LOTTIE'S NEW BEACH TOWEL

On an outing with her friend, Herbie—a duck—a resourceful hen named Lottie finds multiple uses for her new polka-dot towel: on a hot beach, under a picnic, as a sail for a boat with a conked-out motor, and even in a wedding, when a sea breeze blows the bride’s veil away. Combining quick wit with a broad streak of daffiness (“ ‘Is that my foot? Silly me, it’s a starfish’ “), Lottie will win readers over instantly, and the sparely drawn and colored panels capture her vivacious charm perfectly. Move over, Minerva Louise (Minerva Louise at School, 1996, etc.). (Picture book. 5-7)

Pub Date: June 1, 1998

ISBN: 0-689-81606-5

Page Count: 32

Publisher: Atheneum

Review Posted Online: May 20, 2010

Kirkus Reviews Issue: May 15, 1998

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Earnest and silly by turns, it doesn’t quite capture the attention or the imagination, although surely its heart is in the...

ROSIE REVERE, ENGINEER

Rhymed couplets convey the story of a girl who likes to build things but is shy about it. Neither the poetry nor Rosie’s projects always work well.

Rosie picks up trash and oddments where she finds them, stashing them in her attic room to work on at night. Once, she made a hat for her favorite zookeeper uncle to keep pythons away, and he laughed so hard that she never made anything publicly again. But when her great-great-aunt Rose comes to visit and reminds Rosie of her own past building airplanes, she expresses her regret that she still has not had the chance to fly. Great-great-aunt Rose is visibly modeled on Rosie the Riveter, the iconic, red-bandanna–wearing poster woman from World War II. Rosie decides to build a flying machine and does so (it’s a heli-o-cheese-copter), but it fails. She’s just about to swear off making stuff forever when Aunt Rose congratulates her on her failure; now she can go on to try again. Rosie wears her hair swooped over one eye (just like great-great-aunt Rose), and other figures have exaggerated hairdos, tiny feet and elongated or greatly rounded bodies. The detritus of Rosie’s collections is fascinating, from broken dolls and stuffed animals to nails, tools, pencils, old lamps and possibly an erector set. And cheddar-cheese spray.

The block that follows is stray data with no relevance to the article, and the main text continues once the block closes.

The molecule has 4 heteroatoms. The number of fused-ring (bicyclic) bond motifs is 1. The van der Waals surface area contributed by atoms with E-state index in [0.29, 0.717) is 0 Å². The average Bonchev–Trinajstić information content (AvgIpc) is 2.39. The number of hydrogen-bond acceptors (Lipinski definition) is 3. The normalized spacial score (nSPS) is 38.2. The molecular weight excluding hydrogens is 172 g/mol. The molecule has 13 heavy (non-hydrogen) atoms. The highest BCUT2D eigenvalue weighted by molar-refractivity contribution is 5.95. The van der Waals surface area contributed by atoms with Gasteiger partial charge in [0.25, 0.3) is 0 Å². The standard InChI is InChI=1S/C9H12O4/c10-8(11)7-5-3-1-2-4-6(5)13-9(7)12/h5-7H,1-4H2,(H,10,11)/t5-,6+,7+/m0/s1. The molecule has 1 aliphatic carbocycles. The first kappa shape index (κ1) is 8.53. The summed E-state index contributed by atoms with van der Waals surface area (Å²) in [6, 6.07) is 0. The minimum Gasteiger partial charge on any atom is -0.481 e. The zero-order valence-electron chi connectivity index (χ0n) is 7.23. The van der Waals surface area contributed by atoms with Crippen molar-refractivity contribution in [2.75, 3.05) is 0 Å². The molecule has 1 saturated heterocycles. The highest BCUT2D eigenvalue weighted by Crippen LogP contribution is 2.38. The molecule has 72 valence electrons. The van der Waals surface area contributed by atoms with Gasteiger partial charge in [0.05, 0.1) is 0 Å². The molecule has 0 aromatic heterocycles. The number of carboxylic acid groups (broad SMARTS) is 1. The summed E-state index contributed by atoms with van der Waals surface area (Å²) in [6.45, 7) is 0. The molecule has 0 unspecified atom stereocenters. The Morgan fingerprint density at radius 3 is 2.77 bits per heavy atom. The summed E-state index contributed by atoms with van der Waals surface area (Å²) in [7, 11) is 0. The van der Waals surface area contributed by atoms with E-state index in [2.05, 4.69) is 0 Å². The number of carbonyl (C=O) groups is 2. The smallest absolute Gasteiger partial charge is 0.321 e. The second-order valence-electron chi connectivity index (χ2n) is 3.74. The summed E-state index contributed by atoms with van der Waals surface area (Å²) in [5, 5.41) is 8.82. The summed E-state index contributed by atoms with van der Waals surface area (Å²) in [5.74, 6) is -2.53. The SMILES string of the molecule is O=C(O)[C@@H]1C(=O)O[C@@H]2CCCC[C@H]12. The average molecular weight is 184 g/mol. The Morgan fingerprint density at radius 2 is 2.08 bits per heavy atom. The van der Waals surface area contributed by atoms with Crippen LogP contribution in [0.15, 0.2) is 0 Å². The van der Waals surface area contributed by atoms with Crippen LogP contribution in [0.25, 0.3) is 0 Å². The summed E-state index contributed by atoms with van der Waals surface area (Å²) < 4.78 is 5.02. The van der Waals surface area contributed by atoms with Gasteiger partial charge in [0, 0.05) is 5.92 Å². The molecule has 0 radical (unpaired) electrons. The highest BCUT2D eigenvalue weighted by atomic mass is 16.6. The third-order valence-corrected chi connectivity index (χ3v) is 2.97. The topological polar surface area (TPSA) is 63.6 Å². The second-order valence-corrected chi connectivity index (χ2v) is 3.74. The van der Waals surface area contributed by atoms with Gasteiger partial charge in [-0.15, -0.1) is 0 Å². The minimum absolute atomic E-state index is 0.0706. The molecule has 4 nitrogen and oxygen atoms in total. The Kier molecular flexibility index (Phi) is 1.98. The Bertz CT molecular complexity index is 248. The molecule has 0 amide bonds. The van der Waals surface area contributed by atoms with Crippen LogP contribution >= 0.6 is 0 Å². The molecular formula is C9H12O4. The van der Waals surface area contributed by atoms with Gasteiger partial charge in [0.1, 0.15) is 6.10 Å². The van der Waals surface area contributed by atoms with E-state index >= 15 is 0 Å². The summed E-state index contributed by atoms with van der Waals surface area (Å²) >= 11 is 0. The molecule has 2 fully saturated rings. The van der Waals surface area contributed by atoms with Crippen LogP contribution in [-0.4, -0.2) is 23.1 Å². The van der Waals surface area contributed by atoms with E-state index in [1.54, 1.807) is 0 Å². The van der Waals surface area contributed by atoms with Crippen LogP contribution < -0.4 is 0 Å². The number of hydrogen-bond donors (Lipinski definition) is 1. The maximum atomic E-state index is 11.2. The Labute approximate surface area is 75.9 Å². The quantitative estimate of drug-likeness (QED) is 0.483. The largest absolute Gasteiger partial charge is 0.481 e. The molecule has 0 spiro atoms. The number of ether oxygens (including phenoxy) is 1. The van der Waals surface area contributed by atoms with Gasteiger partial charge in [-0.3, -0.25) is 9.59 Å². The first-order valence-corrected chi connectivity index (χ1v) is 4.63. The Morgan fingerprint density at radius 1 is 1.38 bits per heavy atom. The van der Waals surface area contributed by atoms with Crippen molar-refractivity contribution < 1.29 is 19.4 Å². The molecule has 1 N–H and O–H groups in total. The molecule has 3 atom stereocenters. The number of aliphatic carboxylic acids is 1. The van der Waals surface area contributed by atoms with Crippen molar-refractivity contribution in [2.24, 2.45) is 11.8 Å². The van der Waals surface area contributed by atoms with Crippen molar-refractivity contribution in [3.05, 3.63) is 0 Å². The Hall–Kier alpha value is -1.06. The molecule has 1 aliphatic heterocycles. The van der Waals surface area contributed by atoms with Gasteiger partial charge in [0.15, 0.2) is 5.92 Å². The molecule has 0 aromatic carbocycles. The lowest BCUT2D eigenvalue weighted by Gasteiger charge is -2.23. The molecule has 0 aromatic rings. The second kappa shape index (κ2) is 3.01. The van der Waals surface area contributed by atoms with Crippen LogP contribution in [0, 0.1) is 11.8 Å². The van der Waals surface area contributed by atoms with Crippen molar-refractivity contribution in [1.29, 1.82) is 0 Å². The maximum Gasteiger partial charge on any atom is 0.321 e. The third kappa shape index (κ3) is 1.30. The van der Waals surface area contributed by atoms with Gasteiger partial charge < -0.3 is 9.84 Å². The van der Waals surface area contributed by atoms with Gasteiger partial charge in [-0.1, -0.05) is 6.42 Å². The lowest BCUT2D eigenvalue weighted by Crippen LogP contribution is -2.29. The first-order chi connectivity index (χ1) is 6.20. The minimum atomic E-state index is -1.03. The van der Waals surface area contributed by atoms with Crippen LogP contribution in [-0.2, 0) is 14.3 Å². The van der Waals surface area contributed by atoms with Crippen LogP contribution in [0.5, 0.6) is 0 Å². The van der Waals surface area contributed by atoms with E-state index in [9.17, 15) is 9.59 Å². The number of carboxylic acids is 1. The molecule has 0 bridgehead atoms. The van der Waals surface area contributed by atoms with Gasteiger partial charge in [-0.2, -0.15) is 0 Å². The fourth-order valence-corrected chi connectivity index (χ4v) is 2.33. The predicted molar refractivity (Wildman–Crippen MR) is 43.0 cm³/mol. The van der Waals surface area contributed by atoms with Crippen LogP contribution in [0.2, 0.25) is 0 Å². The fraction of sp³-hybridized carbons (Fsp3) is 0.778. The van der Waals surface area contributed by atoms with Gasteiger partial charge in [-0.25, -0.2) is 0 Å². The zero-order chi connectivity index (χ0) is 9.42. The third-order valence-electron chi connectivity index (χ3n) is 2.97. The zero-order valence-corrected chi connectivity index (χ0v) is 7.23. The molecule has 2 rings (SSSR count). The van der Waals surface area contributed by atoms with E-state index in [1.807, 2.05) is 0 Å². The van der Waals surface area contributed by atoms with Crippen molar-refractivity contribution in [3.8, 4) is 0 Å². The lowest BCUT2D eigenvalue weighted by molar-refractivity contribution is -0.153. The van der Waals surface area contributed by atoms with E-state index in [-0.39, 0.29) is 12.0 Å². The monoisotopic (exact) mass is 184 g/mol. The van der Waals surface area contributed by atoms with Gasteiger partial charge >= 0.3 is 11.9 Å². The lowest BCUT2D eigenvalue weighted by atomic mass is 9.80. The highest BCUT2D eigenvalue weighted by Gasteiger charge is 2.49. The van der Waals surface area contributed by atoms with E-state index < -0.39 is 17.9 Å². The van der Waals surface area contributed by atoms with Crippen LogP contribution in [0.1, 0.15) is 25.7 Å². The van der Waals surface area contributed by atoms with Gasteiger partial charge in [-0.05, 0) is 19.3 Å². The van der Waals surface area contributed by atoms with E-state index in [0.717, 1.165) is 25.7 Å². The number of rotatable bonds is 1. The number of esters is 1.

Earnest and silly by turns, it doesn’t quite capture the attention or the imagination, although surely its heart is in the right place. (historical note) (Picture book. 5-7)

Pub Date: Sept. 3, 2013

ISBN: 978-1-4197-0845-9

Page Count: 32

Publisher: Abrams

Review Posted Online: July 17, 2013

Kirkus Reviews Issue: Aug. 1, 2013

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THE SEALS ON THE BUS

With a tiger at the wheel, the big purple bus rolls all over town, picking up a menagerie of passengers from sheep (“BAAAH, BAAAH, BAAAH”) to vipers—get it? — (“HISS, HISS, HISS”) to skunks (“SSSS, SSSS, SSSS”) before disgorging its dismayed human riders (“HELP! HELP! HELP!”) at an outdoor party. Though wild creatures waddle, tramp, or slither aboard by troops there's always room for more in Karas’s (Raising Sweetness, 1999, etc.) gleeful paint-and-paper collage scenes. The scene on the bus is bound to provoke a great reaction and reading (or honking) along is inevitable. It's a frolicsome spin on the familiar play rhyme, and a surefire alternative or follow-up to Maryann Kovalski's Wheels on the Bus (1987) or Paul Zelinsky's classic popup version (1990). Hop onboard. (Picture book. 5-7)

Pub Date: April 1, 2000

ISBN: 0-8050-5952-0

Page Count: 32

Publisher: Henry Holt

Review Posted Online: May 20, 2010

Kirkus Reviews Issue: May 1, 2000

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